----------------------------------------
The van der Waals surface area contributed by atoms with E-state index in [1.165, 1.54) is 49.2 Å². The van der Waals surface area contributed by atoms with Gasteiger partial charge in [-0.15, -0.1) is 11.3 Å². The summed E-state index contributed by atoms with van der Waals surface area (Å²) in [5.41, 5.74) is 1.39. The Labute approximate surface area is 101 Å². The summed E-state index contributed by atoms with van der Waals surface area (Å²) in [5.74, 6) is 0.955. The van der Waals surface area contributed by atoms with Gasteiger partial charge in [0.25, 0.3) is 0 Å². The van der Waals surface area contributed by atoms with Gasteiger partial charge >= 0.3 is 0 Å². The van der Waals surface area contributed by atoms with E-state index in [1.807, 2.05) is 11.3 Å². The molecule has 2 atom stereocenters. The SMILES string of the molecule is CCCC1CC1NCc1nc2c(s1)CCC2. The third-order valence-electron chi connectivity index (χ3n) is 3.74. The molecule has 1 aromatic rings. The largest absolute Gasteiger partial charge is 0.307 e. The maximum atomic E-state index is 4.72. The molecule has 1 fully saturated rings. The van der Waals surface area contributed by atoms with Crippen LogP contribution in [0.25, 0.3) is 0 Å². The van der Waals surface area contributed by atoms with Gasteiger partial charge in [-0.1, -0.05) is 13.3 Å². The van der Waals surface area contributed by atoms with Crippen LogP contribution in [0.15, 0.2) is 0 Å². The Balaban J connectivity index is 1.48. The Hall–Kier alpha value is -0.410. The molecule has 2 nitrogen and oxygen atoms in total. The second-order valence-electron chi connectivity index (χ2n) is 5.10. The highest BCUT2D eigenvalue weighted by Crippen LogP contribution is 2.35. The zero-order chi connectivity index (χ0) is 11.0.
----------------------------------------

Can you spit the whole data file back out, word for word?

The van der Waals surface area contributed by atoms with E-state index in [1.165, 1.54) is 49.2 Å². The van der Waals surface area contributed by atoms with Gasteiger partial charge in [-0.15, -0.1) is 11.3 Å². The summed E-state index contributed by atoms with van der Waals surface area (Å²) in [5.41, 5.74) is 1.39. The Labute approximate surface area is 101 Å². The summed E-state index contributed by atoms with van der Waals surface area (Å²) in [5.74, 6) is 0.955. The van der Waals surface area contributed by atoms with Gasteiger partial charge in [0.25, 0.3) is 0 Å². The van der Waals surface area contributed by atoms with Gasteiger partial charge >= 0.3 is 0 Å². The van der Waals surface area contributed by atoms with E-state index in [1.807, 2.05) is 11.3 Å². The molecule has 2 atom stereocenters. The SMILES string of the molecule is CCCC1CC1NCc1nc2c(s1)CCC2. The third-order valence-electron chi connectivity index (χ3n) is 3.74. The molecule has 1 aromatic rings. The largest absolute Gasteiger partial charge is 0.307 e. The maximum atomic E-state index is 4.72. The molecule has 1 fully saturated rings. The van der Waals surface area contributed by atoms with Crippen LogP contribution in [0.25, 0.3) is 0 Å². The van der Waals surface area contributed by atoms with Gasteiger partial charge in [-0.1, -0.05) is 13.3 Å². The van der Waals surface area contributed by atoms with Crippen LogP contribution in [0.15, 0.2) is 0 Å². The Balaban J connectivity index is 1.48. The Hall–Kier alpha value is -0.410. The molecule has 2 nitrogen and oxygen atoms in total. The second-order valence-electron chi connectivity index (χ2n) is 5.10. The highest BCUT2D eigenvalue weighted by Crippen LogP contribution is 2.35. The zero-order chi connectivity index (χ0) is 11.0.